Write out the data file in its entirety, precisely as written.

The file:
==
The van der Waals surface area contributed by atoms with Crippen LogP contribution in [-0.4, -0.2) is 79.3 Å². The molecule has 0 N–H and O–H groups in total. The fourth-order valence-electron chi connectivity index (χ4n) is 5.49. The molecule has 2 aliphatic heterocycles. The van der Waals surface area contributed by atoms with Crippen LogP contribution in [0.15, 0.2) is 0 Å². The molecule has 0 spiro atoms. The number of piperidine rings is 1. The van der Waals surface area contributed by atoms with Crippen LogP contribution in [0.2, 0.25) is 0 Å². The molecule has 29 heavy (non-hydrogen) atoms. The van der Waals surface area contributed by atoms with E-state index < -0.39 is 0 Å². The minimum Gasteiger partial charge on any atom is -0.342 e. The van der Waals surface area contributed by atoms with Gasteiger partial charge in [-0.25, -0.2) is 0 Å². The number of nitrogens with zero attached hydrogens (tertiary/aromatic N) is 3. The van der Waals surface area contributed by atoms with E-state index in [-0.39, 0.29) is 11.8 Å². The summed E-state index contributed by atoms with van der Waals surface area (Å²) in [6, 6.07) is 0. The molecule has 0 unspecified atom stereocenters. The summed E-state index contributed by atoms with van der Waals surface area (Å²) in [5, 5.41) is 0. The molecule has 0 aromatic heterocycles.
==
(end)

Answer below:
The van der Waals surface area contributed by atoms with Crippen LogP contribution in [-0.4, -0.2) is 79.3 Å². The molecule has 0 N–H and O–H groups in total. The fourth-order valence-electron chi connectivity index (χ4n) is 5.49. The molecule has 2 aliphatic heterocycles. The van der Waals surface area contributed by atoms with Crippen LogP contribution in [0.15, 0.2) is 0 Å². The molecule has 0 spiro atoms. The number of piperidine rings is 1. The van der Waals surface area contributed by atoms with Crippen LogP contribution in [0.2, 0.25) is 0 Å². The molecule has 29 heavy (non-hydrogen) atoms. The van der Waals surface area contributed by atoms with E-state index < -0.39 is 0 Å². The minimum Gasteiger partial charge on any atom is -0.342 e. The van der Waals surface area contributed by atoms with Gasteiger partial charge in [-0.25, -0.2) is 0 Å². The number of nitrogens with zero attached hydrogens (tertiary/aromatic N) is 3. The van der Waals surface area contributed by atoms with E-state index in [-0.39, 0.29) is 11.8 Å². The summed E-state index contributed by atoms with van der Waals surface area (Å²) in [6, 6.07) is 0. The molecule has 0 unspecified atom stereocenters. The summed E-state index contributed by atoms with van der Waals surface area (Å²) in [5, 5.41) is 0. The molecule has 0 aromatic heterocycles.